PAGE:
High School Sports

She’s a state high school golf champion who can drive the ball nearly 250 yards

Riding with Recruits: Kelley Topiwala

The Charlotte Observer’s Riding With Recruits series returns with a ride with Carmel Christian girls golfer Kelley Topiwala, a Division I college recruit and a serious threat to win the NC Independent Schools Athletic Association state championship.
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The Charlotte Observer’s Riding With Recruits series returns with a ride with Carmel Christian girls golfer Kelley Topiwala, a Division I college recruit and a serious threat to win the NC Independent Schools Athletic Association state championship.

Carmel Christian School star golfer Kelley Topiwala is tiny, but she can really smack a golf ball.

At 5-foot-4, Topiwala has a long, smooth swing that can send the ball about 250 yards, very straight, down the fairway with her driver. The average male amateur golfer can hit it about 220, according to TrackMan Golf, which runs computer software and technology popular on the PGA Tour.

Topiwala, 17, just finished a memorable junior year at Carmel, where she led the girls’ team to its first N.C. Independent Schools Athletic Association state championship.

“My ninth-grade year, I really wanted to play on a girls’ golf team,” Topiwala said. “We didn’t have one, so my goal was to make it to (the state finals) and make all-state.”

Topiwala finished 18th in the finals as a freshman. She was a one-person team. As a sophomore — and with one teammate — Topiwala finished seventh overall and made all-state.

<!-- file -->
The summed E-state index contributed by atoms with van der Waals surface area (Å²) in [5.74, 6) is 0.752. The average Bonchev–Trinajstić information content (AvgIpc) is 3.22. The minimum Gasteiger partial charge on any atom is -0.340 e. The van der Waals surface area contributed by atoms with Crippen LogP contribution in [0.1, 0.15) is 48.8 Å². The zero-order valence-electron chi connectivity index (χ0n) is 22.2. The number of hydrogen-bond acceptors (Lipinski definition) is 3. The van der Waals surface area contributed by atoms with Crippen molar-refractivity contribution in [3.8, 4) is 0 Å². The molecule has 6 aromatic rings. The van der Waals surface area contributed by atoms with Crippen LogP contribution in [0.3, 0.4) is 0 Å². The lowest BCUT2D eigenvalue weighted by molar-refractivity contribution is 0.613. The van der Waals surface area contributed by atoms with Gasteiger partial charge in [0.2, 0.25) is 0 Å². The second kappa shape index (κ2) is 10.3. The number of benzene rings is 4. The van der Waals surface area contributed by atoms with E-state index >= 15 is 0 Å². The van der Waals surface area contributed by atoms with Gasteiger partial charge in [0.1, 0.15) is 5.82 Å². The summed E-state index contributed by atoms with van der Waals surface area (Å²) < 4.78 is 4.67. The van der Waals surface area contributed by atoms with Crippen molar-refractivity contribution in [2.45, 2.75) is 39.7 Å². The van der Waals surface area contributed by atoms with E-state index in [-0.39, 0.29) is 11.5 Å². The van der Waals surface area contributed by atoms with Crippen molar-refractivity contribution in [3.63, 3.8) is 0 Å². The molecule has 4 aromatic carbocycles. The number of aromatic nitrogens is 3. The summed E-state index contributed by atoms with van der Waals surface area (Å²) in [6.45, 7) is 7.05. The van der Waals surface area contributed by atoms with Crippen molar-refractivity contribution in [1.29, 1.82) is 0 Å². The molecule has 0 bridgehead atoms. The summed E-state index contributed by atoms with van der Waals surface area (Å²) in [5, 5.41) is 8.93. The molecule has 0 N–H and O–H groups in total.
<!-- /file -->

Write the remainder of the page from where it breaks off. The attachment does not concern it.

This season, playing with three teammates, Topiwala finished fourth individually and her team won the trophy in Division II. Two other Carmel golfers — Bethany Welch and Annalise Dale — posted top-10 finishes.

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Courtesy of Carmel Christian School

Topiwala made all-state for the second-straight season.

“Technically, this was a first-year team because it was our first full team,” she said. “So this year, we really worked hard and pushed each other and told each other, ‘We’re going to try to make it to states, and if we don’t win, it’s OK, because it’s our first year.’ But we worked hard enough to win the whole thing. That was a real exciting moment.”

Topiwala has committed to Division-I Samford in Homewood, Alabama. She has a 1.9 handicap and a strong work ethic that dates back to when her father introduced her to the game when Topiwala was 4 years old.

Growing up, Topiwala often had to play from where her dad was, meaning she was playing holes that were much longer than most girls her age would attempt. Not being able to consistently reach the green with her approach shots, Topiwala developed a strong short game, which has helped her lower her handicap to 1.9.

“Sometimes, I still struggle to get on the green in two (shots),” Topiwala said, “but my short game really helps.”

Topiwala is hoping to win a state individual championship as a senior and she’s getting ready for a busy summer of competitive golf. She practices six days a week, lifts weights twice a week and does hot yoga and specialized swing speed training.

She still plays a lot with her dad and still hits from where he hits from, but Topiwala — who shot a career-best 5-under 67 last fall — said one thing is a little different these days.

“The first time I beat him was four or five years ago,” she said. “That first time was pretty awesome. He didn’t really expect it, but he knew the time would come, and it started consistently happening and I don’t think he’s beaten me since.”

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